The Strike Begins

On a rainy February afternoon, two black sanitation workers sat inside the back of a garbage truck to stay dry. Old and poorly maintained, an electrical short in its wiring caused the compressor to start running, and Echol Cole and Robert Walker were crushed to death. The Memphis Sanitation Department gave the families of each worker a month's pay plus $500 for funeral expenses. No city official attended the funerals and no further compensation was extended.

On the evening of February 11, T.O. Jones, president of Local 1733 of the American Federation of State County and Municipal Employees (AFSCME), held a meeting with sanitation workers to discuss the recent deaths, partial pay on rainy days and safety conditions. They ultimately decided that enough was enough and voted to strike. Taylor Rogers, an organizer with Local 1733 said, "If you bend your back, people can ride it. But if you stand up straight, people can't ride your back. And that's what we did. We stood up straight."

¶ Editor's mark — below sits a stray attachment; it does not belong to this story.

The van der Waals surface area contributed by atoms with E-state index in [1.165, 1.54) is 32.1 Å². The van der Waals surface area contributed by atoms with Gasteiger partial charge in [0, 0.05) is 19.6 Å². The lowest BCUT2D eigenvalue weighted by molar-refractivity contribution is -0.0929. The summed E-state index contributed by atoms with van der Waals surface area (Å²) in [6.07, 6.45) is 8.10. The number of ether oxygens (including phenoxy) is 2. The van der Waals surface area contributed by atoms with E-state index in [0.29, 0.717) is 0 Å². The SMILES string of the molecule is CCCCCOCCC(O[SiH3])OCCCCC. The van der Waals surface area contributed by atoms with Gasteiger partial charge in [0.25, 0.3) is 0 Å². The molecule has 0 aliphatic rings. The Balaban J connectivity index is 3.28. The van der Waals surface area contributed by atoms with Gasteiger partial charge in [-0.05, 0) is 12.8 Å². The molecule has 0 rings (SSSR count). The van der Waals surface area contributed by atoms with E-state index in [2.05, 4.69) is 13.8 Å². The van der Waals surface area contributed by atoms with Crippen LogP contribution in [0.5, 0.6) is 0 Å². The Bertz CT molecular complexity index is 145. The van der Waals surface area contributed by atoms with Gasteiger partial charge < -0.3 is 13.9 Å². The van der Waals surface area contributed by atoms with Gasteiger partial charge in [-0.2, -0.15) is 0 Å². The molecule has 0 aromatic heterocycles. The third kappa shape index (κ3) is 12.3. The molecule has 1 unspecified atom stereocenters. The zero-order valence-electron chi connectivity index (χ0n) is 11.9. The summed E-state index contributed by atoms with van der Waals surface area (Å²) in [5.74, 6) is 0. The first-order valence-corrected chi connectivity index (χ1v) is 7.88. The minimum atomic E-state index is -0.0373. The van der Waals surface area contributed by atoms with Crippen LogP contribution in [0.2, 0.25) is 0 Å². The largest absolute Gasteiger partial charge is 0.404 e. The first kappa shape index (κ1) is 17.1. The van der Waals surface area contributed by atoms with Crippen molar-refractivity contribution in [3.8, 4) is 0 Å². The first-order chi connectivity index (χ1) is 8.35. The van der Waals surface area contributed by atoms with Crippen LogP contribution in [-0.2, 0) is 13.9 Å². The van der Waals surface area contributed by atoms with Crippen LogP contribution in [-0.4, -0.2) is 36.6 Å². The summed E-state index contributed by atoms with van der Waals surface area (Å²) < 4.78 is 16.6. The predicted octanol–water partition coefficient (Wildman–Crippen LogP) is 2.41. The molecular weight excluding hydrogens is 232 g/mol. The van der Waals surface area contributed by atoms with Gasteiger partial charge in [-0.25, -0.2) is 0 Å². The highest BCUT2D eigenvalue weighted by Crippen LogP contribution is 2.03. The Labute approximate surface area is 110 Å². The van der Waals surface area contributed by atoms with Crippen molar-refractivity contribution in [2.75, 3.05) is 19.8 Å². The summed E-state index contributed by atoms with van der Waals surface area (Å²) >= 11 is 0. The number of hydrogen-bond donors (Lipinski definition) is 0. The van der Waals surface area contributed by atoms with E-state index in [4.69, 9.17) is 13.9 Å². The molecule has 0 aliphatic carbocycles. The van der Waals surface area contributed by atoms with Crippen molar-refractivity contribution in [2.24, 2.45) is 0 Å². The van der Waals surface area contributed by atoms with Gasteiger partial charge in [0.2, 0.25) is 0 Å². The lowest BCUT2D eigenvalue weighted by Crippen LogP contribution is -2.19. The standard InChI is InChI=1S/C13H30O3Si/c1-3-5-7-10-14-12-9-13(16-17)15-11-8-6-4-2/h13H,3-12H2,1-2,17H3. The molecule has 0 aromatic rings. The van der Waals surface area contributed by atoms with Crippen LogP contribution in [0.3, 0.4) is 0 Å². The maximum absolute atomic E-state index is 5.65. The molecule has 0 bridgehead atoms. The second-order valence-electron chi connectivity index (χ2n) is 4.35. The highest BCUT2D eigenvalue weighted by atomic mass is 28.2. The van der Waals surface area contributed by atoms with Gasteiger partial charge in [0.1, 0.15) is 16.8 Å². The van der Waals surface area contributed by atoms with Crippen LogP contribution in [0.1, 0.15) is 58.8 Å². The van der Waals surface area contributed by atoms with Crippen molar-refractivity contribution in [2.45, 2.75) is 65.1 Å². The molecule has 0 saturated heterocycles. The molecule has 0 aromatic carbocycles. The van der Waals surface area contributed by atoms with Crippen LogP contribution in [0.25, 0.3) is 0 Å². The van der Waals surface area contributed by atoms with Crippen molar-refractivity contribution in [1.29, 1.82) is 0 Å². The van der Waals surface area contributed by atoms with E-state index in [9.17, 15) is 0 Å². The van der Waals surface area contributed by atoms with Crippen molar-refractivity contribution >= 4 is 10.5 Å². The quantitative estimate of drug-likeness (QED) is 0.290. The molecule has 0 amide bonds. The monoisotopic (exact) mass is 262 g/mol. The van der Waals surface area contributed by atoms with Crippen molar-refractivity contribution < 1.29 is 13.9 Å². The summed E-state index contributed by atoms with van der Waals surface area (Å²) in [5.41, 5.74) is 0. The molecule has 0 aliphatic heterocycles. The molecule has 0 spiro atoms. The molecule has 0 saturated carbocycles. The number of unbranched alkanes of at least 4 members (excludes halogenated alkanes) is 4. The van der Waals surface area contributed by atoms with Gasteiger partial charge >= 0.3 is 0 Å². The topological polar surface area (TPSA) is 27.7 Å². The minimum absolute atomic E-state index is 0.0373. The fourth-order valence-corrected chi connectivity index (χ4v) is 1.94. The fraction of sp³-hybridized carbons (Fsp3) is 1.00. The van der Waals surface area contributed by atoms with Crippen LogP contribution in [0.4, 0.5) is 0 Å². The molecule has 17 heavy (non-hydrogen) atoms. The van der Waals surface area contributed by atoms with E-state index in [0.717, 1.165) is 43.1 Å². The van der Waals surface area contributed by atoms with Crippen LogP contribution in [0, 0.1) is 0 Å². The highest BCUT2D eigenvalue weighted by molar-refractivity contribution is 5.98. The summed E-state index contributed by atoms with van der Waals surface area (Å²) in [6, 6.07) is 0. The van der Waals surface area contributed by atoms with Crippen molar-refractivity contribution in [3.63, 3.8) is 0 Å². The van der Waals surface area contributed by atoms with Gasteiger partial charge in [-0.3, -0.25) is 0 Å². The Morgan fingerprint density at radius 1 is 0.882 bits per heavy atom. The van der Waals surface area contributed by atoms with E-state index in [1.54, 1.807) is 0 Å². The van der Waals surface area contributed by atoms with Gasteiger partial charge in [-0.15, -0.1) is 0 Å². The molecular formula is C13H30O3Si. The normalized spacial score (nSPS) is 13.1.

From the I Am A Man Exhibit Symposium

Wayne State University Walter P. Reuther Library

Taylor Rogers, a striking sanitation worker and leader of AFSCME Memphis Local 1733, discusses the conditions that finally pushed the workers to strike. Filmed 10/10/2003. Digitized August 2011. Clip extracted December 2011.

Download Video: MP4 HTML5 Video Player by VideoJS

Memphis Local 1733 strikers demand dignity during their 1968 campaign. (Creator: Copley, Richard L.; Date: 1968)

Memphis resident can't wait for crews to pick up garbage and drives own trash to Bellevue dump. (Creator: Shearin, James; Date: 1968)

Mayor Henry Loeb said that Memphis was not New York when comparing wages of sanitation workers. (Creator: Sellers, Barney; Date: 1968)